This will be an epic blog post. Three garments. I am exhausted just thinking about writing it, let alone thinking about you reading it. Be warned!
Okay, I’ll start with the coat. This is the Style Arc Riley Coat. From their website: RILEY COAT: This cleverly designed and patterned coat fits all the boxes. Suitable for every season, Riley has a very “on-trend” shape with its deep panelled raglan sleeve and free flowing front. This coat is unlined and so easy to construct. FABRIC SUGGESTION & DESCRIPTION: Wool, Wool Cashmere, any Suiting, Linen or Ponte
I chose to use a wool blend coating fabric from Clear It to sew my jacket. I didn’t purchase quite enough, but by judiciously piecing the facings I was able to cut out the entire jacket from my fabric. The fabric restrictions did limit the amount of check matching that I was able to do. I focused on keeping the checks balanced more than matched.
I eliminated the centre back seam in an effort to save fabric, but otherwise this is sewn pretty much as per the pattern. I did add topstitching beside certain seemliness, as the mood took me. The description is correct – it is easy to construct.
There is no closure on my coat. It can be worn with the collar folded across and pinned in place, but I’m not likely to wear it that way. I sewed size 12, which is my usual Style Arc top/dress/jacket size, but could have gone down to a 10 in this jacket.
I really enjoyed working with this coating fabric. It has great texture, was easy to sew and press, and the hand-stitches securing the facings are invisible. Hooray!
If you have long arms, you might want to consider lengthening the sleeves. It wouldn’t be too difficult to draft a lining either, if you prefer one. There are inseam pockets in the front seams, and I really like the angles at the centre front hemline. I am not certain that lapels at the front like this, with nothing at the back neck, is the best look for me. To me it looks very “front-heavy” which I am anyway. I think I prefer a jacket with no collar at all or one that has a roll collar at the back. Will ponder on that further. But I do recommend this pattern.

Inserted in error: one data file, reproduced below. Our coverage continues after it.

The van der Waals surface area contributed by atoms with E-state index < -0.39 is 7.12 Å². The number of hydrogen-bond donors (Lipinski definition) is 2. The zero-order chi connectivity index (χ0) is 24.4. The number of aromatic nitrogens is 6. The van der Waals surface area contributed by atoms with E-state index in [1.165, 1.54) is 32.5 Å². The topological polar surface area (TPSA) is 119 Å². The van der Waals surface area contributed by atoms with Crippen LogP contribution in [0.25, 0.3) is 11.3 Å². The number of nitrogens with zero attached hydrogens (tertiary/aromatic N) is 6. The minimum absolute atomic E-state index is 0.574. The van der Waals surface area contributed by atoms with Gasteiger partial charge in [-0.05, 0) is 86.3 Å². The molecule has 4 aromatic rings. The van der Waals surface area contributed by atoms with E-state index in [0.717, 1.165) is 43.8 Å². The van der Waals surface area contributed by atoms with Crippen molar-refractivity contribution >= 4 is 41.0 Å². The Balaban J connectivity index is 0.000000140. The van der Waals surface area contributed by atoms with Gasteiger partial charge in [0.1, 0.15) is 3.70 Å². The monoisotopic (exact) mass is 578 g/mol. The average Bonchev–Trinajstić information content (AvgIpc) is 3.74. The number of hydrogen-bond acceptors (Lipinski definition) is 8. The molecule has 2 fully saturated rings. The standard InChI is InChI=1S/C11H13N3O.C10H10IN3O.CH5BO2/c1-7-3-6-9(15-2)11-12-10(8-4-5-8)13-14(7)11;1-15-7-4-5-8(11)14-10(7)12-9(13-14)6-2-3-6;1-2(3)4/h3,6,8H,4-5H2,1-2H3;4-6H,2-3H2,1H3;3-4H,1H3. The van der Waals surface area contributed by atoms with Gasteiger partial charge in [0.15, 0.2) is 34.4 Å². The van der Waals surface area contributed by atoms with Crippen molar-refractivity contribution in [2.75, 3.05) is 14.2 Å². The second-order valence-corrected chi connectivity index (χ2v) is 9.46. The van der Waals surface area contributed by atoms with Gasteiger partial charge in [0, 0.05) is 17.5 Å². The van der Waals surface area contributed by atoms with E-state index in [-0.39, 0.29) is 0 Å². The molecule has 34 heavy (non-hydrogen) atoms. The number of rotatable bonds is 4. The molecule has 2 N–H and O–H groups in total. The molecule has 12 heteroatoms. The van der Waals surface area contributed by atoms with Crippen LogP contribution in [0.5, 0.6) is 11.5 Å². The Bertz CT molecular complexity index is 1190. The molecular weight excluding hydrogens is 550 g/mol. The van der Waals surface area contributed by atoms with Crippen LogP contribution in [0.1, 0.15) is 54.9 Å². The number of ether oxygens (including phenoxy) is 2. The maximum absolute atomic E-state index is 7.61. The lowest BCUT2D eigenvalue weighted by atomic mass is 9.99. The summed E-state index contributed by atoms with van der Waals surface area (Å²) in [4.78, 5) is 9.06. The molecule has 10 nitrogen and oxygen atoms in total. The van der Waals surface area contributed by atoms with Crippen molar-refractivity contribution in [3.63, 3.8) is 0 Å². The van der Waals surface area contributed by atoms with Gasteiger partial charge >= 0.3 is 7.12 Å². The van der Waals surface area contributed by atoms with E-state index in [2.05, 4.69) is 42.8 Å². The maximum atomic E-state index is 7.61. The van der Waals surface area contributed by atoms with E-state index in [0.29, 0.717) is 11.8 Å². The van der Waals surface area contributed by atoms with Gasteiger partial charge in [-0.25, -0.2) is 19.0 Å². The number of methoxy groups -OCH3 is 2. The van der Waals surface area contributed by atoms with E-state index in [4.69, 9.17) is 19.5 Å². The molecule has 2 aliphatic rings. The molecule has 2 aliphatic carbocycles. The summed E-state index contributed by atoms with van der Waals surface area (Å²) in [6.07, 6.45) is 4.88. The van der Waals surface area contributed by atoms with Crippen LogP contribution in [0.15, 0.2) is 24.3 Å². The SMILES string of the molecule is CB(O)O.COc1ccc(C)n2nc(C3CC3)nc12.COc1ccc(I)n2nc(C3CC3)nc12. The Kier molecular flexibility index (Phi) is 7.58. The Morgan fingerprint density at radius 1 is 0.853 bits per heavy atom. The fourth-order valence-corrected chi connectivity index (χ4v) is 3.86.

So, to the top. This is the Henrietta Maria top by Scroop Patterns.
I have been reading the designer Leimomi’s blog for some time, and have always been impressed with her sewing knowledge and the thought that she puts into garments. She is a trained pattern maker and is a fashion and textile historian. This is her first pattern, and I was very impressed with both the quality of the drafting and the quality of the instructions.
I sewed this in a wool crepe remnant from Rathdowne Fabrics. It was a great choice for this top. Wool crepe is such a divine fabric to work with! It presses beautifully, and has wonderful drape. Now check out all those cartridge pleats. Just sewing the pleats took around two hours. Crikey.
I finished the inside edge of the neckline self-facing with lace, and the lower hemline with a narrow double-turned machine stitched hem. This is actually quite simple to sew, you just have to be patient because of ALL THOSE PLEATS. Have I mentioned that there are a lot of pleats?
The website describes this pattern as follows: The Henrietta Maria is a versatile, wear-anywhere trans-seasonal shift dress or top, with full raglan sleeves and cunning pleats that shape the neckline and sleeve hems. The top can be made with a straight or shaped hemline. The dress has set-in side pockets.
Dress it up for evening in chiffon and satin, make it as your go-to summer wear in cottons or viscose (rayon), or effortless winter office wear in wool crepe. Worn loose, the top and dress are great on straight figures. Belted or tucked in, they flatter the most bodacious of curves.
The Henrietta Maria works best in fabrics with good draping qualities, such as lightweight wool crepes; viscose crepes; silk & synthetic crepe de chine; lightweight draping cottons such as cotton voile; and wool, viscose & cotton challis. Silk or synthetic charmeuse satins, chiffons and georgettes also work well, but are trickier to work with.